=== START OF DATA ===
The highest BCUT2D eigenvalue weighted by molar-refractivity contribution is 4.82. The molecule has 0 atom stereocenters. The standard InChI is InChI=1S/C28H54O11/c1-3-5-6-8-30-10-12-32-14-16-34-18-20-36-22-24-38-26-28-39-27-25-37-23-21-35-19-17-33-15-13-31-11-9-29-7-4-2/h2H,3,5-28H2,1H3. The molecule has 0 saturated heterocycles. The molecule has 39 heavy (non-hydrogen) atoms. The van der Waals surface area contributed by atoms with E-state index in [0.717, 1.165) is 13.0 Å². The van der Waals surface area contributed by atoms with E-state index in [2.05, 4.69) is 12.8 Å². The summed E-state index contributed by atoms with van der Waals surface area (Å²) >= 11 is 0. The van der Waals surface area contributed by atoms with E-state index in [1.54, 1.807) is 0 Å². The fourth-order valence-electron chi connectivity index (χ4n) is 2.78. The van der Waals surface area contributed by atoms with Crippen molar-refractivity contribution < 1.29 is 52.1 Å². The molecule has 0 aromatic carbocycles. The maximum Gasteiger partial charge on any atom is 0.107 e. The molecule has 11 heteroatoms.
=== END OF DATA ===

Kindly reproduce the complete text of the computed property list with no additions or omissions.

The highest BCUT2D eigenvalue weighted by molar-refractivity contribution is 4.82. The molecule has 0 atom stereocenters. The standard InChI is InChI=1S/C28H54O11/c1-3-5-6-8-30-10-12-32-14-16-34-18-20-36-22-24-38-26-28-39-27-25-37-23-21-35-19-17-33-15-13-31-11-9-29-7-4-2/h2H,3,5-28H2,1H3. The molecule has 0 saturated heterocycles. The molecule has 39 heavy (non-hydrogen) atoms. The van der Waals surface area contributed by atoms with E-state index in [0.717, 1.165) is 13.0 Å². The van der Waals surface area contributed by atoms with E-state index in [2.05, 4.69) is 12.8 Å². The summed E-state index contributed by atoms with van der Waals surface area (Å²) >= 11 is 0. The van der Waals surface area contributed by atoms with E-state index in [1.54, 1.807) is 0 Å². The fourth-order valence-electron chi connectivity index (χ4n) is 2.78. The van der Waals surface area contributed by atoms with Crippen molar-refractivity contribution < 1.29 is 52.1 Å². The molecule has 0 aromatic carbocycles. The maximum Gasteiger partial charge on any atom is 0.107 e. The molecule has 11 heteroatoms.